With an opening on the Supreme Court looming, a major consultant past administrations once used to help vet nominees is back at the table -- after it was barred from the process the last two times under George W. Bush

The American Bar Association, which Bush brushed aside amid criticism that it had moved too far to the left, announced it had been welcomed back into the fold shortly after President Obama's inauguration. 

There are still questions, though, about the group's objectivity. And as Obama begins to narrow the field of potential nominees to replace Justice David Souter, conservatives are sure to watch closely the signals from the ABA. 

"The Standing Committee does not consider a potential nominee's ideological or political philosophy," the group said in a statement after Obama's inauguration. 

But a new study suggests that's not true. 

The findings compiled by three Georgia universities show that from 1985 to 2008 the most liberal nominees to the federal appellate bench had a 62.3 percent chance of getting a "well-qualified" rating from the ABA, while conservative nominees had only a 35.5 percent change of earning the same rating.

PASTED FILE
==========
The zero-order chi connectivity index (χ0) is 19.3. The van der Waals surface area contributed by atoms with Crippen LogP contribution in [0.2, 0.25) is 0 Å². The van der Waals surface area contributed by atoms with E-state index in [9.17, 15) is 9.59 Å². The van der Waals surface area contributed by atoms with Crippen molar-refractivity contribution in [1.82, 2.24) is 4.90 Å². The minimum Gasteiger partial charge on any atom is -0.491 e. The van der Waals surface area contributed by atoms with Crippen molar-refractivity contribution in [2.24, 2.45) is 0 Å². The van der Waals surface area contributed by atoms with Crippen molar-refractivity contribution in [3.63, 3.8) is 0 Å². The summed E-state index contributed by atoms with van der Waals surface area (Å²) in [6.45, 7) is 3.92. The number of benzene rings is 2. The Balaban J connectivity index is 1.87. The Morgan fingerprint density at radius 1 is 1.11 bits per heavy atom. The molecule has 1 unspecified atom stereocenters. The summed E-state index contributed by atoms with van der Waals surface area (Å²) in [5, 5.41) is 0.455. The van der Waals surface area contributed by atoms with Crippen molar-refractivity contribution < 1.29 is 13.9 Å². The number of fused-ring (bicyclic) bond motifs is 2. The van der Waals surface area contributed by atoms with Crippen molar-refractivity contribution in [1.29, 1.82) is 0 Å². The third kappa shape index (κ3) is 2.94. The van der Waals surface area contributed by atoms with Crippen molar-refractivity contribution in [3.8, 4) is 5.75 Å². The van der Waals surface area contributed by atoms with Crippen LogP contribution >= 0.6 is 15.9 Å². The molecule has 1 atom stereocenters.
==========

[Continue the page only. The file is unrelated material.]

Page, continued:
"We were fairly surprised that we actually found such robust findings of this bias against conservative nominees," said Amy Steigerwalt, one of the lead researchers, with Georgia State University. 

For many conservatives the study was merely proof of what they had long believed. 

"I think now that the ABA has been unmasked as just another liberal special interest group, conservative senators ought not to take their word for anything more than that," said the Heritage Foundation's Todd Gaziano. 

"I think we've had some notable examples in the past where they have really played politics ... especially with Supreme Court nominees," said Sen. Orrin Hatch, R-Utah. 

But ABA supporters say they're excited to see the organization returning to its former role, and claim the study out of Georgia proves only one thing -- that Republicans nominate less qualified candidates to federal judgeships. 

"It's surprising that even some of these Bush nominees got the kind of passing marks that they did given that their qualifications were so scanty and weak frankly," said Nan Aaron, president of the Alliance for Justice. 

The clearest example of how much an ABA vetting process can affect a potential nominee came in 1987 during Judge Robert Bork's failed nomination to the high court. The ABA committee was deeply divided, with four members rating him "not qualified." 

That was deemed a very significant factor by then Senate Judiciary Committee Chairman Joe Biden -- who as vice president is heading up the White House search this time around, sources say.  

FOX News' Shannon Bream contributed to this report.